Reinterpreting ‘European’ Heritage: Exploring European Unity

Two of the articles discuss contrasting views of European heritage and, by extension, identity. Contributions from David Farrell-Banks and Seamus Montgomery present alternate visions of Europe through the lens of disparate groups such as EU civil servants and far-right extremists to articulate notions of what it means to be European (or not). The place-making nature of heritage is evident in Farrell-Banks’ piece on the far-right. He considers the way in which right-wing populist, nationalist and extremist groups repurpose the memory of the 1683 Siege of Vienna to reframe contemporary Europe as a white, Christian place. By drawing on an historical moment that many on the right believe marked the decline of the Ottoman Empire and the beginning of modern Europe, right-wing populists and extremists have rallied around an idea of Europe that is at odds with Islam and resistant to migration into Europe from non-Christian countries. This particular take on European heritage is, as Farrell-Banks argues, used to mobilise far-right causes both within and outside the borders of Europe. The Siege of Vienna has, in recent years, been used as a ruse to justify and legitimise extremist violence against Muslim communities in places like Norway and New Zealand. Farrell-Banks documents the online circulation of singular interpretations of memory in far-right blogs, suggesting that it is part of a process that calls for a certain type of ‘European’ unity, while serving nationalistic needs within individual nation-states. He argues that much greater focus must be placed by scholars on how memory heritages have been mobilised across borders in ways that do not build bridges, but which construct cultural borders and advance notions of exclusion and division.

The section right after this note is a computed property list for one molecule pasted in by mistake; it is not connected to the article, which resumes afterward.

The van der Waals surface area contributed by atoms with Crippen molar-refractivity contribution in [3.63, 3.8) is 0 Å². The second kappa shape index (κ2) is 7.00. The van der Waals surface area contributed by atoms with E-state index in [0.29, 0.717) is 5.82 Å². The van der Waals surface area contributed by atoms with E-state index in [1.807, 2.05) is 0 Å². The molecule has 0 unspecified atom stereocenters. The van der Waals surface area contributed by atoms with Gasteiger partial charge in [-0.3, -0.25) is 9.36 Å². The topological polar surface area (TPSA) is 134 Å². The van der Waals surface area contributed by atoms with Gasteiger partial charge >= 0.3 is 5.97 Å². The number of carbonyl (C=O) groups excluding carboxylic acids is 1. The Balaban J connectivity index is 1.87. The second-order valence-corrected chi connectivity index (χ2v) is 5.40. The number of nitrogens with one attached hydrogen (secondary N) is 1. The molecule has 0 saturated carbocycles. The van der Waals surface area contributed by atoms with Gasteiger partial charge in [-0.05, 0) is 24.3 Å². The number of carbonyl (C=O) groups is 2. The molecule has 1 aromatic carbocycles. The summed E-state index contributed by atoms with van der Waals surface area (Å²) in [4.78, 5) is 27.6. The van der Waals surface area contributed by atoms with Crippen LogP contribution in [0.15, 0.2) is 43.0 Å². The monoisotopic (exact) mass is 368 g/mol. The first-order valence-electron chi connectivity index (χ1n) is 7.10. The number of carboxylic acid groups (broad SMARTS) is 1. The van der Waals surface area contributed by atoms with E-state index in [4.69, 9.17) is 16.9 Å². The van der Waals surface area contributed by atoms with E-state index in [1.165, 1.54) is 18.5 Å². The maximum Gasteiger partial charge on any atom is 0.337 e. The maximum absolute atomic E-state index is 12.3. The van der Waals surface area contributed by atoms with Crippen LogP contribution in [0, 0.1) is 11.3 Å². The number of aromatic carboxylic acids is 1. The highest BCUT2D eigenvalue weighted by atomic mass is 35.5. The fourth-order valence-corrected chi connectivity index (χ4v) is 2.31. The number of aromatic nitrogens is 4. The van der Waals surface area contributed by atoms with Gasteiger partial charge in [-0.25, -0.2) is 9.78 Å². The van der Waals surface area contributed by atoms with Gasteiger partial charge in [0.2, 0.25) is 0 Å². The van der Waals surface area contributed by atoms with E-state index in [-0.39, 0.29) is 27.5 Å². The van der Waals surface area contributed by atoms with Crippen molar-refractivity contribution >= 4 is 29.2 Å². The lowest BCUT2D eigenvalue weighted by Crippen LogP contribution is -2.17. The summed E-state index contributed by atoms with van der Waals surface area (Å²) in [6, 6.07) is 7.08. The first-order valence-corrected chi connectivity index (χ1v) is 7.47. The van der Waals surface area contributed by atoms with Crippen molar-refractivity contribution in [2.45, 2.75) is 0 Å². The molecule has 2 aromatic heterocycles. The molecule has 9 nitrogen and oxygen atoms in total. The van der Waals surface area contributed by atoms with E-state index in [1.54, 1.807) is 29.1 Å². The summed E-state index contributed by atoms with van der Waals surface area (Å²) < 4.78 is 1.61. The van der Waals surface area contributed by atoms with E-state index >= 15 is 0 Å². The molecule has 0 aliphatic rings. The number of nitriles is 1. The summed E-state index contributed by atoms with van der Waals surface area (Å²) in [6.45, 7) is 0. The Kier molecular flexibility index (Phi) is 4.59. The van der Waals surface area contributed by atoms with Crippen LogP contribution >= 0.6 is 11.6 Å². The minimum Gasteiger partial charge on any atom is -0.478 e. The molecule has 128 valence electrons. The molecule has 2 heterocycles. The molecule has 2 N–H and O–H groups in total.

European unity is also the focus of Montgomery's paper on EU personnel in Brussels. He presents accounts of a variety of historical narratives collected during ethnographic fieldwork with civil servants in and around the European Commission in Belgium. A particular focus is placed on the roles that heritage-making practices play in the construction and articulation of European identity and belonging within flagship institutions. His piece documents a collective will by Commission officials to build inclusivity across state borders and forge a European identity and heritage that supersedes nationalism. Many of the officials interviewed support the building of bridges and the tearing down of walls (metaphorically). These wider European heritage narratives, Montgomery argues, tells the story of a supranational community that arose through the gradual enlargement of external boundaries and the removal of internal ones.

Beyond Europe: Decolonizing Heritage and Transcultural Encounters